Car Light Trails

Silverfox

New Member
Joined
Dec 16, 2018
Messages
4
Lightroom Experience
Beginner
Lightroom Version
Lightroom Version
Classic CC on Windows
Operating System
  1. Windows 10
Hi, Ive taken a stack of photos from a bridge and now want to layer them all together to get the full effect in one "blended" image to then refine. I cannot find a suitable explanation in the book, and by looking on YouTube it seems Lightroom Classic CC cannot do this and I must export to Photoshop. Is this correct or have I missed something that Lightroom can do ? Any help gratefully received as I am a complete newbie at Lightroom but I'm a fast learner :)
 
Joined
Jun 20, 2009
Messages
18,075
Location
Houston, TX USA
Lightroom Experience
Power User
Lightroom Version
Cloud Service
Yes this is a job for Photoshop. Lightroom can only work with and produce a single layer. Photoshop can work with multiple layers and merge them into a single composite layer. Once the single composite layer is back in LR it is just like any other LR image.

I'm curious about your Subject line and how it relates to multiple layers. Car light trails are usually generated in a single photo using a very slow shutter speed to "smear" the tail lights while providing a proper exposure to turn the night scene into a scene with more the light dots on a black background.
 
Joined
Oct 8, 2007
Messages
5,841
Location
London
Lightroom Experience
Power User
It would be a job for Photoshop and relatively easy there.

One would use different methods depending on if the frames are well aligned - eg on a tripod. Assuming so, you could start from LR's grid and choose Edit With > Open As Layers In Photoshop. Then in PS's Layers palette, select the layers except for the Background layer and change the blending mode to Lighten.

That's what I did here. There are two raw files (DNGs) and the final TIF, and the Layers palette. You can also see I masked the top layer to prevent other stray bits of light from appearing in the final result.

If the images aren't well aligned, open them all in PS and then run File > Scripts > Load Files into Stack, and there's alignment and stack mode options I don't remember everything (!) so I'd have to work out the exact steps if this method is needed, but I know this was the technique for more difficult cases.

John
 

Attachments

  • SNAG-0006.png
    SNAG-0006.png
    318.2 KB · Views: 152
  • SNAG-0007.png
    SNAG-0007.png
    26.4 KB · Views: 152

Silverfox

New Member
Joined
Dec 16, 2018
Messages
4
Lightroom Experience
Beginner
Lightroom Version
Yes this is a job for Photoshop. Lightroom can only work with and produce a single layer. Photoshop can work with multiple layers and merge them into a single composite layer. Once the single composite layer is back in LR it is just like any other LR image.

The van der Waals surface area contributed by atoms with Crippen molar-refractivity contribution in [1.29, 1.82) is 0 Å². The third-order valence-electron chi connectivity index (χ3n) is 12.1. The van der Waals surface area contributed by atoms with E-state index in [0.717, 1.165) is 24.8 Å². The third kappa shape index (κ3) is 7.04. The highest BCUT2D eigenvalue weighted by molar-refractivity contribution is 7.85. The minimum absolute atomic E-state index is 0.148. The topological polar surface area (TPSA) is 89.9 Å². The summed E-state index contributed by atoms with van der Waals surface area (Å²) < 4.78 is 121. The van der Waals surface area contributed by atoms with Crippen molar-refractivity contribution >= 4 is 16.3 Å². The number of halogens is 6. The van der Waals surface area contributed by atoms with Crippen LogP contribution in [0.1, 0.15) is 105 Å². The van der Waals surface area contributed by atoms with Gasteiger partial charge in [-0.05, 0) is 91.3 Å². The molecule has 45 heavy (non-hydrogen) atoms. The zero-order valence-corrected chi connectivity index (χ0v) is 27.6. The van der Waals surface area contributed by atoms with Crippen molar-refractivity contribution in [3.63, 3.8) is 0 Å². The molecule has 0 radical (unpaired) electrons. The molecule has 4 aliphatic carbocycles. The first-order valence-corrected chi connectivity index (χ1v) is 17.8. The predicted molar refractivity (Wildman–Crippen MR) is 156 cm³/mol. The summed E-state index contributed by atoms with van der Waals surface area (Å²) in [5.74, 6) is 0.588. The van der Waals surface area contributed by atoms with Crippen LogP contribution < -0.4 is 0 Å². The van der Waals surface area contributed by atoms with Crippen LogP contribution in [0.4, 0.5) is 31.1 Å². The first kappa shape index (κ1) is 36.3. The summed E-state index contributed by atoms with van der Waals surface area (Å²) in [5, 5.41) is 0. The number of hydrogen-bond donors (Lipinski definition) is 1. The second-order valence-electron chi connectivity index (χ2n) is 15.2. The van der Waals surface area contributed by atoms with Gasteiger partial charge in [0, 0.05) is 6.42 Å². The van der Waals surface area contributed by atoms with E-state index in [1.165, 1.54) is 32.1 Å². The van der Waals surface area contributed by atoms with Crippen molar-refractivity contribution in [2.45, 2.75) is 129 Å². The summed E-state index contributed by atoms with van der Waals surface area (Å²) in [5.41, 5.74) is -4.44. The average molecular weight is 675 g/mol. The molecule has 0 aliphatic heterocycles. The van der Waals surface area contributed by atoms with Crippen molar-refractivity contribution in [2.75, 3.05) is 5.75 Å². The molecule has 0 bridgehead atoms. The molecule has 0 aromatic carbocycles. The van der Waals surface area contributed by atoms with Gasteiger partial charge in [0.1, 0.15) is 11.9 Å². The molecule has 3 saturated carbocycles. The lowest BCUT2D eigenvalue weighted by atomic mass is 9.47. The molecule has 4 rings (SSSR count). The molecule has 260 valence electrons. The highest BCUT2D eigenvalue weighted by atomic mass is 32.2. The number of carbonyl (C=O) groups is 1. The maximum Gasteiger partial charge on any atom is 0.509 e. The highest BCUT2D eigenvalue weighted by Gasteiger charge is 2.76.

I'm curious about your Subject line and how it relates to multiple layers. Car light trails are usually generated in a single photo using a very slow shutter speed to "smear" the tail lights while providing a proper exposure to turn the night scene into a scene with more the light dots on a black background.
Many thanks Clee for your rapid & helpful reply - I thought i would eventually have to go for Photoshop CC to accompany Lightroom.
Regarding subject matter - the road was not very busy so each image I took only had a few trails exposed. After taking perhaps 15 different images I will probably have enough that when put together there will be a good blend of red, white and indeed blue streaks as police cars came along. My camera settings gave a fine background of the bridge with no car shapes exposed as they travelled too fast, but their light trails give a "steady" focused image.
 

Silverfox

New Member
Joined
Dec 16, 2018
Messages
4
Lightroom Experience
Beginner
Lightroom Version
It would be a job for Photoshop and relatively easy there.

One would use different methods depending on if the frames are well aligned - eg on a tripod. Assuming so, you could start from LR's grid and choose Edit With > Open As Layers In Photoshop. Then in PS's Layers palette, select the layers except for the Background layer and change the blending mode to Lighten.

That's what I did here. There are two raw files (DNGs) and the final TIF, and the Layers palette. You can also see I masked the top layer to prevent other stray bits of light from appearing in the final result.

If the images aren't well aligned, open them all in PS and then run File > Scripts > Load Files into Stack, and there's alignment and stack mode options I don't remember everything (!) so I'd have to work out the exact steps if this method is needed, but I know this was the technique for more difficult cases.

John
Just excellent - thank you so much for your time and understanding. MUCH appreciated.
 

PhilBurton

Lightroom enthusiast (but still learning)
Premium Classic Member
Joined
Nov 16, 2015
Messages
2,510
Location
California, USA
Lightroom Experience
Intermediate
Lightroom Version
Classic
Just excellent - thank you so much for your time and understanding. MUCH appreciated.
Silverfox,

As you (and other newcomers to Lightroom and this forum) gain experience with Lightroom, I would encourage you to contribute your knowledge to the next beginner who comes along. Sometimes you take out from the pot, and other times you put into the pot.

Phil Burton
 
Top